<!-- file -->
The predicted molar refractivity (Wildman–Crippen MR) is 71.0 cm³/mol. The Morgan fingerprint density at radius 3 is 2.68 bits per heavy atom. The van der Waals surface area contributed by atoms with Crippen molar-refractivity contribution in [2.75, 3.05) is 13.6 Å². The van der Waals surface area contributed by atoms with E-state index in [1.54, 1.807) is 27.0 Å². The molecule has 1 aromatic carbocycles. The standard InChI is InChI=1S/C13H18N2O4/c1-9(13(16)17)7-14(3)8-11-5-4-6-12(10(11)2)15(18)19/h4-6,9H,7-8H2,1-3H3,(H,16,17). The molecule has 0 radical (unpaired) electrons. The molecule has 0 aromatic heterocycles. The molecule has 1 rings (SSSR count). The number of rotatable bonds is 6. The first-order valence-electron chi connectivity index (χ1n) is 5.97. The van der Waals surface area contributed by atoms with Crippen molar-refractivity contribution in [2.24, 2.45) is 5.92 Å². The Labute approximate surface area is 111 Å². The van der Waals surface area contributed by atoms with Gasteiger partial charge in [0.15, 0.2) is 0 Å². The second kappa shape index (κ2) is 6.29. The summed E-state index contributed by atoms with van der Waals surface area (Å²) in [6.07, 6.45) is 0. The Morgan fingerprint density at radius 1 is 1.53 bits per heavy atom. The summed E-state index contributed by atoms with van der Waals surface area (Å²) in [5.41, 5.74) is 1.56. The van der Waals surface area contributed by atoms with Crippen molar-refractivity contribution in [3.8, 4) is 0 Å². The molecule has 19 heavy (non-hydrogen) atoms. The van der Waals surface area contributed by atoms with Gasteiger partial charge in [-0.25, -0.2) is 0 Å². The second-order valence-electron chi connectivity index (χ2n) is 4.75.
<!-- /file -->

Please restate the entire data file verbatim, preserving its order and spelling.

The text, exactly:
The predicted molar refractivity (Wildman–Crippen MR) is 71.0 cm³/mol. The Morgan fingerprint density at radius 3 is 2.68 bits per heavy atom. The van der Waals surface area contributed by atoms with Crippen molar-refractivity contribution in [2.75, 3.05) is 13.6 Å². The van der Waals surface area contributed by atoms with E-state index in [1.54, 1.807) is 27.0 Å². The molecule has 1 aromatic carbocycles. The standard InChI is InChI=1S/C13H18N2O4/c1-9(13(16)17)7-14(3)8-11-5-4-6-12(10(11)2)15(18)19/h4-6,9H,7-8H2,1-3H3,(H,16,17). The molecule has 0 radical (unpaired) electrons. The molecule has 0 aromatic heterocycles. The molecule has 1 rings (SSSR count). The number of rotatable bonds is 6. The first-order valence-electron chi connectivity index (χ1n) is 5.97. The van der Waals surface area contributed by atoms with Crippen molar-refractivity contribution in [2.24, 2.45) is 5.92 Å². The Labute approximate surface area is 111 Å². The van der Waals surface area contributed by atoms with Gasteiger partial charge in [0.15, 0.2) is 0 Å². The second kappa shape index (κ2) is 6.29. The summed E-state index contributed by atoms with van der Waals surface area (Å²) in [6.07, 6.45) is 0. The Morgan fingerprint density at radius 1 is 1.53 bits per heavy atom. The summed E-state index contributed by atoms with van der Waals surface area (Å²) in [5.41, 5.74) is 1.56. The van der Waals surface area contributed by atoms with Crippen molar-refractivity contribution in [3.8, 4) is 0 Å². The molecule has 19 heavy (non-hydrogen) atoms. The van der Waals surface area contributed by atoms with Gasteiger partial charge in [-0.25, -0.2) is 0 Å². The second-order valence-electron chi connectivity index (χ2n) is 4.75.